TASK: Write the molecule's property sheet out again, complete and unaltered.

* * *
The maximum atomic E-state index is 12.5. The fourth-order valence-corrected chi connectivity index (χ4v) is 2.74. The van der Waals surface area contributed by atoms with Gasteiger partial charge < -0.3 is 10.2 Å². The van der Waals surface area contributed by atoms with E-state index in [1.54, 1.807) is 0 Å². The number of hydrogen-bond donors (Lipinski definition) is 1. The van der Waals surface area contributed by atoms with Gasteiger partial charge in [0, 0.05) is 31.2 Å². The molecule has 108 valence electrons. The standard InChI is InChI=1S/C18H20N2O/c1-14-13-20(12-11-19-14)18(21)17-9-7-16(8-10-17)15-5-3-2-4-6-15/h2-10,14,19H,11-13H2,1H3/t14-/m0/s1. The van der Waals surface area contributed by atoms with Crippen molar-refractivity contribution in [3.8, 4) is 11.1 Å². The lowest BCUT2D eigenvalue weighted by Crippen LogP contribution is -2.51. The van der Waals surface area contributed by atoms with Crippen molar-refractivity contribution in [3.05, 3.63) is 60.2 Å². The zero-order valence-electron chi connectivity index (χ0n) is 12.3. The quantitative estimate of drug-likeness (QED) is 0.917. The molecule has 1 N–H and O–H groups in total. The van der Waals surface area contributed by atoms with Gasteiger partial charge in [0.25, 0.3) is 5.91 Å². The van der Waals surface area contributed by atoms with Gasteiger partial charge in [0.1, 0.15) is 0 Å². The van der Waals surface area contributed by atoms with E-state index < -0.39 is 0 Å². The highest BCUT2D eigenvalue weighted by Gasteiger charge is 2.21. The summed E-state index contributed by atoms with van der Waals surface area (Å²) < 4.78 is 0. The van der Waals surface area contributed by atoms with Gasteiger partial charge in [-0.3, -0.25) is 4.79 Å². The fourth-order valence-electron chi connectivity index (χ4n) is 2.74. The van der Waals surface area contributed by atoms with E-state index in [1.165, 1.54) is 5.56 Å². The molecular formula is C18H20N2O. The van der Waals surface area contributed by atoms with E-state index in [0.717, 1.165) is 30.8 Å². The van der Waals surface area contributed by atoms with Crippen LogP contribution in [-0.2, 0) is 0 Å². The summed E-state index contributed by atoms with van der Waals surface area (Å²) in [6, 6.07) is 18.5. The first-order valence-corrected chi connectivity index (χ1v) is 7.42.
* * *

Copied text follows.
The maximum atomic E-state index is 12.5. The fourth-order valence-corrected chi connectivity index (χ4v) is 2.74. The van der Waals surface area contributed by atoms with Gasteiger partial charge < -0.3 is 10.2 Å². The van der Waals surface area contributed by atoms with E-state index in [1.54, 1.807) is 0 Å². The number of hydrogen-bond donors (Lipinski definition) is 1. The van der Waals surface area contributed by atoms with Gasteiger partial charge in [0, 0.05) is 31.2 Å². The molecule has 108 valence electrons. The standard InChI is InChI=1S/C18H20N2O/c1-14-13-20(12-11-19-14)18(21)17-9-7-16(8-10-17)15-5-3-2-4-6-15/h2-10,14,19H,11-13H2,1H3/t14-/m0/s1. The van der Waals surface area contributed by atoms with Crippen molar-refractivity contribution in [3.8, 4) is 11.1 Å². The lowest BCUT2D eigenvalue weighted by Crippen LogP contribution is -2.51. The van der Waals surface area contributed by atoms with Crippen molar-refractivity contribution in [3.05, 3.63) is 60.2 Å². The zero-order valence-electron chi connectivity index (χ0n) is 12.3. The quantitative estimate of drug-likeness (QED) is 0.917. The molecule has 1 N–H and O–H groups in total. The van der Waals surface area contributed by atoms with Gasteiger partial charge in [0.25, 0.3) is 5.91 Å². The van der Waals surface area contributed by atoms with Gasteiger partial charge in [0.1, 0.15) is 0 Å². The van der Waals surface area contributed by atoms with E-state index < -0.39 is 0 Å². The highest BCUT2D eigenvalue weighted by Gasteiger charge is 2.21. The summed E-state index contributed by atoms with van der Waals surface area (Å²) < 4.78 is 0. The van der Waals surface area contributed by atoms with Gasteiger partial charge in [-0.3, -0.25) is 4.79 Å². The fourth-order valence-electron chi connectivity index (χ4n) is 2.74. The van der Waals surface area contributed by atoms with E-state index in [1.165, 1.54) is 5.56 Å². The molecular formula is C18H20N2O. The van der Waals surface area contributed by atoms with E-state index in [0.717, 1.165) is 30.8 Å². The van der Waals surface area contributed by atoms with Crippen LogP contribution in [-0.2, 0) is 0 Å². The summed E-state index contributed by atoms with van der Waals surface area (Å²) in [6, 6.07) is 18.5. The first-order valence-corrected chi connectivity index (χ1v) is 7.42.